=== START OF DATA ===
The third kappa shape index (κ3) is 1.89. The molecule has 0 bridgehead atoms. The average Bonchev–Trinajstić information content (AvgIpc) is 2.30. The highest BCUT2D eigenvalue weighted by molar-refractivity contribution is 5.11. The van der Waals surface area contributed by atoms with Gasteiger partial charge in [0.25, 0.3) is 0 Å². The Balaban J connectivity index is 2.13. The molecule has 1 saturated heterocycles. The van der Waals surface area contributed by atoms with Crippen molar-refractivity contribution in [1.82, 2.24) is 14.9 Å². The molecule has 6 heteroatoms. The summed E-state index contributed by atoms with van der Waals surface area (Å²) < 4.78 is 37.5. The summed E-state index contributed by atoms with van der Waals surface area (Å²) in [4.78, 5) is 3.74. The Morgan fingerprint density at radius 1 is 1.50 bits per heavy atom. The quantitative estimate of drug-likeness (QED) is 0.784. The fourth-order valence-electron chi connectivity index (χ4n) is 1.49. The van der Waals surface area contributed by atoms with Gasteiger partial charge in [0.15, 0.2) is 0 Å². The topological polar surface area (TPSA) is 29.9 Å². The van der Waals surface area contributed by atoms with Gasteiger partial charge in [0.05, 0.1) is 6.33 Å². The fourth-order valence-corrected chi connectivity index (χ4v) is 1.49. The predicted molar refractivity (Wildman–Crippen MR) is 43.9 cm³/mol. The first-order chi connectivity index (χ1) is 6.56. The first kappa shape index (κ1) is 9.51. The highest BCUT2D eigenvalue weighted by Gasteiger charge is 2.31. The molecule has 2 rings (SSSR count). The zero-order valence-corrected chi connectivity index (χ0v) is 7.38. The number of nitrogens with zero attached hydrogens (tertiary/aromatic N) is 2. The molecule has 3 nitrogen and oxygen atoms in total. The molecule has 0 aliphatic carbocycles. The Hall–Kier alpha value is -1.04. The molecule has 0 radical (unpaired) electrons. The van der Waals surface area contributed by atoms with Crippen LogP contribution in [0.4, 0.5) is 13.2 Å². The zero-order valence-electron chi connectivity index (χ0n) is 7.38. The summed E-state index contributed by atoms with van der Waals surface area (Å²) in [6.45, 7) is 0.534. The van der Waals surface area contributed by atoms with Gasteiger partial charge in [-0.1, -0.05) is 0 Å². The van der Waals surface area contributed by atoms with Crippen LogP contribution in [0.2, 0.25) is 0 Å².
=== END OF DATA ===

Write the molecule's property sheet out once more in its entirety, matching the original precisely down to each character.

The third kappa shape index (κ3) is 1.89. The molecule has 0 bridgehead atoms. The average Bonchev–Trinajstić information content (AvgIpc) is 2.30. The highest BCUT2D eigenvalue weighted by molar-refractivity contribution is 5.11. The van der Waals surface area contributed by atoms with Gasteiger partial charge in [0.25, 0.3) is 0 Å². The Balaban J connectivity index is 2.13. The molecule has 1 saturated heterocycles. The van der Waals surface area contributed by atoms with Crippen molar-refractivity contribution in [1.82, 2.24) is 14.9 Å². The molecule has 6 heteroatoms. The summed E-state index contributed by atoms with van der Waals surface area (Å²) < 4.78 is 37.5. The summed E-state index contributed by atoms with van der Waals surface area (Å²) in [4.78, 5) is 3.74. The Morgan fingerprint density at radius 1 is 1.50 bits per heavy atom. The quantitative estimate of drug-likeness (QED) is 0.784. The fourth-order valence-electron chi connectivity index (χ4n) is 1.49. The van der Waals surface area contributed by atoms with Gasteiger partial charge in [0.15, 0.2) is 0 Å². The topological polar surface area (TPSA) is 29.9 Å². The van der Waals surface area contributed by atoms with Gasteiger partial charge in [0.05, 0.1) is 6.33 Å². The fourth-order valence-corrected chi connectivity index (χ4v) is 1.49. The predicted molar refractivity (Wildman–Crippen MR) is 43.9 cm³/mol. The first-order chi connectivity index (χ1) is 6.56. The first kappa shape index (κ1) is 9.51. The highest BCUT2D eigenvalue weighted by Gasteiger charge is 2.31. The molecule has 2 rings (SSSR count). The zero-order valence-corrected chi connectivity index (χ0v) is 7.38. The number of nitrogens with zero attached hydrogens (tertiary/aromatic N) is 2. The molecule has 3 nitrogen and oxygen atoms in total. The molecule has 0 aliphatic carbocycles. The Hall–Kier alpha value is -1.04. The molecule has 0 radical (unpaired) electrons. The van der Waals surface area contributed by atoms with Crippen LogP contribution in [0.4, 0.5) is 13.2 Å². The zero-order valence-electron chi connectivity index (χ0n) is 7.38. The summed E-state index contributed by atoms with van der Waals surface area (Å²) in [6.45, 7) is 0.534. The van der Waals surface area contributed by atoms with Gasteiger partial charge in [-0.1, -0.05) is 0 Å². The van der Waals surface area contributed by atoms with Crippen LogP contribution in [0.2, 0.25) is 0 Å².